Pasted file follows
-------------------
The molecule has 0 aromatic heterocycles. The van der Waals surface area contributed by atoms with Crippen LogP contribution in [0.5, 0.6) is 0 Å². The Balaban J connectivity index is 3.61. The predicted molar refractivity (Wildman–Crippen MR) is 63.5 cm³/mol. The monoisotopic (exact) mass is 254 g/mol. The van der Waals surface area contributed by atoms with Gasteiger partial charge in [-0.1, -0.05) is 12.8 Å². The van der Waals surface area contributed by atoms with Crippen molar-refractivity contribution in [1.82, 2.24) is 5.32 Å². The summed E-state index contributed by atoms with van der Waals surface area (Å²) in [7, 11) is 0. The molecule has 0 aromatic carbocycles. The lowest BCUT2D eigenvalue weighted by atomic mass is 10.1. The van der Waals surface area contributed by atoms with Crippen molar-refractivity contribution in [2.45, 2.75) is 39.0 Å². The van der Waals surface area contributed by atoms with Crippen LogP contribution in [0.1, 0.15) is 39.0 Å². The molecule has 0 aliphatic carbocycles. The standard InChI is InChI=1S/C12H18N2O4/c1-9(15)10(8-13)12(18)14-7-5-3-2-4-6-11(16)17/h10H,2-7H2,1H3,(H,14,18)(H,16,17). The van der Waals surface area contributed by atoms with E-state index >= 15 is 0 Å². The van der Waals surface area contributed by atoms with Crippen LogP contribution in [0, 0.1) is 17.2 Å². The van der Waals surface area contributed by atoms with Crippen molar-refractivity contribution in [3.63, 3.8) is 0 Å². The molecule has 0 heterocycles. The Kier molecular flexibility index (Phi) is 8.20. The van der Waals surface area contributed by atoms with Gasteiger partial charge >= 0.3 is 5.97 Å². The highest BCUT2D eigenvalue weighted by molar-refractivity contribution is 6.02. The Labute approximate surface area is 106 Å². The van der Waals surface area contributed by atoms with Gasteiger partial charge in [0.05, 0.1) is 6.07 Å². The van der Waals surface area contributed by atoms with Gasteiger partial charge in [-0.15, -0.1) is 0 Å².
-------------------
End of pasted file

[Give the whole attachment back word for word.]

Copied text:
The molecule has 0 aromatic heterocycles. The van der Waals surface area contributed by atoms with Crippen LogP contribution in [0.5, 0.6) is 0 Å². The Balaban J connectivity index is 3.61. The predicted molar refractivity (Wildman–Crippen MR) is 63.5 cm³/mol. The monoisotopic (exact) mass is 254 g/mol. The van der Waals surface area contributed by atoms with Gasteiger partial charge in [-0.1, -0.05) is 12.8 Å². The van der Waals surface area contributed by atoms with Crippen molar-refractivity contribution in [1.82, 2.24) is 5.32 Å². The summed E-state index contributed by atoms with van der Waals surface area (Å²) in [7, 11) is 0. The molecule has 0 aromatic carbocycles. The lowest BCUT2D eigenvalue weighted by atomic mass is 10.1. The van der Waals surface area contributed by atoms with Crippen molar-refractivity contribution in [2.45, 2.75) is 39.0 Å². The van der Waals surface area contributed by atoms with Crippen LogP contribution in [0.1, 0.15) is 39.0 Å². The molecule has 0 aliphatic carbocycles. The standard InChI is InChI=1S/C12H18N2O4/c1-9(15)10(8-13)12(18)14-7-5-3-2-4-6-11(16)17/h10H,2-7H2,1H3,(H,14,18)(H,16,17). The van der Waals surface area contributed by atoms with E-state index >= 15 is 0 Å². The van der Waals surface area contributed by atoms with Crippen LogP contribution in [0, 0.1) is 17.2 Å². The van der Waals surface area contributed by atoms with Crippen molar-refractivity contribution in [3.63, 3.8) is 0 Å². The molecule has 0 heterocycles. The Kier molecular flexibility index (Phi) is 8.20. The van der Waals surface area contributed by atoms with Gasteiger partial charge >= 0.3 is 5.97 Å². The highest BCUT2D eigenvalue weighted by molar-refractivity contribution is 6.02. The Labute approximate surface area is 106 Å². The van der Waals surface area contributed by atoms with Gasteiger partial charge in [0.05, 0.1) is 6.07 Å². The van der Waals surface area contributed by atoms with Gasteiger partial charge in [-0.15, -0.1) is 0 Å².